A middle aged woman with no particular distinction other than a wanderlust and love of languages travels through Italy, Mexico and Central America, often by sailboat. This is travel for the not so young, beautiful or wealthy who are still curious, energetic, and adventurous.
Sunday, April 1, 2012
TWO DAYS IN MILAN
Milan – Day 1 - Friday
Arriving in Milan by plane is impressive. You are descending as you pass over the Alps
and thus have a close up view of the peaks and valleys stretching out to the
horizon. Unlike the obvious escarpment
of the Sierra Nevada, the Alps seem to march off to infinity. They are steep and rugged and snow covered at
this time of year (late March.)
The Malpensa airport is in the countryside 28 miles north of
Milan and, once on the ground, the Alps still dominate the horizon. The countryside is green and orderly. Much of it is forested, but the trees are
planted in neat rows and appear to be plantations. The Milan airport was a breeze. Passport control was quick and there were no
agents present at customs. Signage was
clear and abundant, so it was easy to find my train.
The Malpensa Express is a clean, modern train
that runs from the airport to either of the two train stations in Milan. The 40 minute ride was pleasant and
interesting. While the area surrounding
Milan is clearly industrial, it is also unmistakably beautiful. Everything was vividly green and the largest
flowering trees I have ever seen grew in abundance. Industrial buildings, modern apartment
blocks, houses and fields were jumbled together in a very un-American fashion. There was no clear transition from
countryside to city, so I was somewhat surprised when we suddenly arrived at the
Milano Centrale station.
I have been to Spain and Germany and thought I had seen
fascist architecture, but the Milano Centrale station tops them all. It is massive, with towering arched halls and
three levels of shops and services. You
could probably spend an entire day there if you were a shopper, but I am
not. I wandered about a bit until I
located the Trenitalia ticket counter.
I had been warned that the lines were as monumental as the
station and I had not been misinformed.
I spent an hour eavesdropping on conversations in Italian and Spanish
and was pleased by how much of the Italian I was able to understand. While I have been studying Spanish for ten
years and speak it pretty fluently, I still have a terrible time understanding
people when they speak. Italians speak a
lot and passionately, but they do not speak particularly fast and the language
lends itself to clear enunciation. So
far, I have been able to understand most of what people have said to me and,
when I speak to them in Italian, they do not seem compelled to answer me in
English, as so often happens when I try to speak French or German. It is somewhat exhausting to communicate
constantly in a language that is still so new to me, but I am managing.
Eventually, I reached the counter and succeeded in
activating my Eurail pass and making a reservation for my train trip to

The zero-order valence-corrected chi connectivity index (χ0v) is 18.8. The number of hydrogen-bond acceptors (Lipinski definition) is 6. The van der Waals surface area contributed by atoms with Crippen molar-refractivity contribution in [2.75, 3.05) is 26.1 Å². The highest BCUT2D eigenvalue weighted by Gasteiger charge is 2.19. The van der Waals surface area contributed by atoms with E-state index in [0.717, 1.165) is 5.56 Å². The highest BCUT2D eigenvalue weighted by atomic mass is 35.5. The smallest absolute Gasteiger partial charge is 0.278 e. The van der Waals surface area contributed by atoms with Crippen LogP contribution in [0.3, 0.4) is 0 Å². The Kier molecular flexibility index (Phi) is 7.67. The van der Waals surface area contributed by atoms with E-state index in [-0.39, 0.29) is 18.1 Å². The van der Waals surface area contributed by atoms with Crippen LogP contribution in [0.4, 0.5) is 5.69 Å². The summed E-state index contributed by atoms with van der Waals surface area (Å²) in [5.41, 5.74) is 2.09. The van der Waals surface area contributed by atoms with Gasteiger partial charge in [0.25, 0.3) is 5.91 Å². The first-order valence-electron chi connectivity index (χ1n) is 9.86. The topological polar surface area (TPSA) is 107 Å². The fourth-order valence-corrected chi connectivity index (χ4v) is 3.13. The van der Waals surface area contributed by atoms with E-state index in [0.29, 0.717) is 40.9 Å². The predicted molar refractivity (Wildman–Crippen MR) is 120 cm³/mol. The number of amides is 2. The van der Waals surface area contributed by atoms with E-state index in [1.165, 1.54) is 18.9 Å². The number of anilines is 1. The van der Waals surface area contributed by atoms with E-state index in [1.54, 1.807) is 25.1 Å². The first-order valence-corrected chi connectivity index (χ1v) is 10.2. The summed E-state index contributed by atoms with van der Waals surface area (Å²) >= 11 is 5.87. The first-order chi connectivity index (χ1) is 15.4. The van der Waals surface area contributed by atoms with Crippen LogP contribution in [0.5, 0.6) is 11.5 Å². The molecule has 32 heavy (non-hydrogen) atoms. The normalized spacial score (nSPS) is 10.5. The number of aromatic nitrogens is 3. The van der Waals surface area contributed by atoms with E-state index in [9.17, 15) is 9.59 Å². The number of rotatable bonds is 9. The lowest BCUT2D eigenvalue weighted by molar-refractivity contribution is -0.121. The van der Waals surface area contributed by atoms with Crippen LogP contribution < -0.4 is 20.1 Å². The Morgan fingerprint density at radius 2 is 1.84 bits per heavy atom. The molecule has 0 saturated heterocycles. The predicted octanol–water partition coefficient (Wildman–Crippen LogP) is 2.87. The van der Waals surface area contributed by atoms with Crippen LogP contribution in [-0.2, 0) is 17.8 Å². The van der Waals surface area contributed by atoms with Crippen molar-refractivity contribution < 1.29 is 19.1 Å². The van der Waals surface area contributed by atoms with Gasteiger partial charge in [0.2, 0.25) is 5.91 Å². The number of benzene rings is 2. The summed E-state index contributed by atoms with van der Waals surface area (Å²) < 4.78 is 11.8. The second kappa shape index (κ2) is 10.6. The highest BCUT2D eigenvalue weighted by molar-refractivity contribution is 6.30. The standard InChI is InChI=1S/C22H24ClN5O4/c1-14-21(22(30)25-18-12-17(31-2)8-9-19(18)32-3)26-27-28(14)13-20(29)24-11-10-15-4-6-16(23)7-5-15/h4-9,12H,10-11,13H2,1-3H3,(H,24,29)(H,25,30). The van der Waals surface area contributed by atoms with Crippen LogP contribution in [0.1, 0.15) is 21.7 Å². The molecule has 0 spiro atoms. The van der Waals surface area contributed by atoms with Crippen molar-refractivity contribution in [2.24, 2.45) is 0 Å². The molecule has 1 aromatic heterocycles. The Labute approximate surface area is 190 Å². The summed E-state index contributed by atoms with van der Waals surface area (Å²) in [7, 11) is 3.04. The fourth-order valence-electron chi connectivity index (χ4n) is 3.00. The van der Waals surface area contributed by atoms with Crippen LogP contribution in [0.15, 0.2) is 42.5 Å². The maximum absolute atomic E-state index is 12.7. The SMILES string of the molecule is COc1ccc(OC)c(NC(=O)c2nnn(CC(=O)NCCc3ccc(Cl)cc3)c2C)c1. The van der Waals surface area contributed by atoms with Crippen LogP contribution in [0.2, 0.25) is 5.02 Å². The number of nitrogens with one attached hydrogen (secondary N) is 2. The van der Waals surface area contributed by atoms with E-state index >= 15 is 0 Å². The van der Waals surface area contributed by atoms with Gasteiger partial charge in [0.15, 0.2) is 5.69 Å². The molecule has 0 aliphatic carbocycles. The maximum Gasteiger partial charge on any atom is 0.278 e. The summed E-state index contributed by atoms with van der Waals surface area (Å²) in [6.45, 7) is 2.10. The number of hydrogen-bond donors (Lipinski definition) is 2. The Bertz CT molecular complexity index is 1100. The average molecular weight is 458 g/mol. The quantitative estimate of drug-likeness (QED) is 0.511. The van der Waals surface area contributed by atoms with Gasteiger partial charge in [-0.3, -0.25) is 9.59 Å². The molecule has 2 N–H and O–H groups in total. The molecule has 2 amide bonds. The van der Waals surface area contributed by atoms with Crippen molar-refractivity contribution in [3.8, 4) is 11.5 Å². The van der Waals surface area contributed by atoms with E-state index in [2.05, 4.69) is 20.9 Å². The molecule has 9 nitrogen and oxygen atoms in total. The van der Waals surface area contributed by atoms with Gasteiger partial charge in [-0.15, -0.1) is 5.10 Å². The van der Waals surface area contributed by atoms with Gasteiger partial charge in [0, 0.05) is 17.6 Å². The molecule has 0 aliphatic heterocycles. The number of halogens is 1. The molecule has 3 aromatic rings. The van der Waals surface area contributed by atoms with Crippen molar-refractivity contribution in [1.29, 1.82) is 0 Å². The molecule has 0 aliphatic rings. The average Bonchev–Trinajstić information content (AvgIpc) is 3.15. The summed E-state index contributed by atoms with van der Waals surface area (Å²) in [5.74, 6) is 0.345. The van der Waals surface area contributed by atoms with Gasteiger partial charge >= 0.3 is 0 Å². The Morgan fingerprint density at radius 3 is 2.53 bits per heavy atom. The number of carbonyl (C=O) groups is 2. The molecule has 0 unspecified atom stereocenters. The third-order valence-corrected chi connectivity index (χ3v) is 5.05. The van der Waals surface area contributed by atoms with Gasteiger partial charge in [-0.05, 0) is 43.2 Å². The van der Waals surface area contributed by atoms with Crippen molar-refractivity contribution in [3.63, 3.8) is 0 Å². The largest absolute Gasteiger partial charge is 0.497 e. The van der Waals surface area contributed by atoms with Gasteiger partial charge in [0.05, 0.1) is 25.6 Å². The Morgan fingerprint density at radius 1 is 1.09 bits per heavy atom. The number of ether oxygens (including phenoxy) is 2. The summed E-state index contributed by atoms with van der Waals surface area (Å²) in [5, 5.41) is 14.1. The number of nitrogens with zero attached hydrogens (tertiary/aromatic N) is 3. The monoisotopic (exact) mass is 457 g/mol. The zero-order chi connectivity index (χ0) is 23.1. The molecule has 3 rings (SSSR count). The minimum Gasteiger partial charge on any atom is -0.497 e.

Montepulciano on Sunday. Interestingly,
a Eurail pass covers the cost of train tickets, but not the cost of
reservations, which are required for long distance trains. Reservations can be made online, but it is
much more expensive. The same
reservation that would have cost me $27.50 online cost me 3 Euros at the ticket
counter. The helpful clerk explained to
me that regional trains do not require reservations and would therefore be free
with my pass. We determined that I would
not need a reservation for my trip from Montepulciano to Orvieto on Easter
While I probably could have seen my hotel from the station
if I had used the correct exit, I went out the opposite side of the station,
having no idea where I was, and grabbed a taxi.
By the time we navigated the maze of one way streets from one side of
the station to the other, it cost me 7 Euros.
I will walk back. I was too early
to check in, but the clerk seemed to anticipate my every need, showed me to the
baggage room and provided me with a much needed map of Milan.
Rick Steves calls Milan a “cold plunge,” but my first
impression was very positive. First of
all, it was sunny and quite warm. I shed
my coat and sweater and walked around the city in a sleeveless top. While there was a metro stop within a few
blocks of the hotel, I had time to kill and decided to walk the mile or so into
the center of town. While Milan may be
the New York of Italy, it is also an old city, dating back to at least the
Roman Empire. Streets are crooked, often
cobblestoned and change names frequently, randomly alternating between tiny
alleys and broad avenues. I accidentally
overshot the street I had planned to follow to the Plaza Duomo and chanced upon
a lovely treed parkway with bicycle and pedestrian walkways that I followed for
several blocks before heading back to the main drag. Everyone seemed to be out walking a dog and
it felt something like walking through the Duboce triangle in San
Francisco. I was comfortable.
The Corso Venezia seems to be one of the main shopping streets in
Milan. Milan is the fashion capital of
Italy and many major houses are represented there, as well as familiar
American stores. Motorcycles and
bicycles whizzed by me as I walked down the avenue. As I approached the Duomo (cathedral), my
path turned to the right into Corso Vittorio Emanuelle II, a wide pedestrian
mall with a dizzying combination of modern and 19th century
gallerias on either side, featuring every imaginable fashion destination and an
annoying profusion of vendors hawking woven bracelets and bubble guns. I would have liked to stop in a sidewalk café,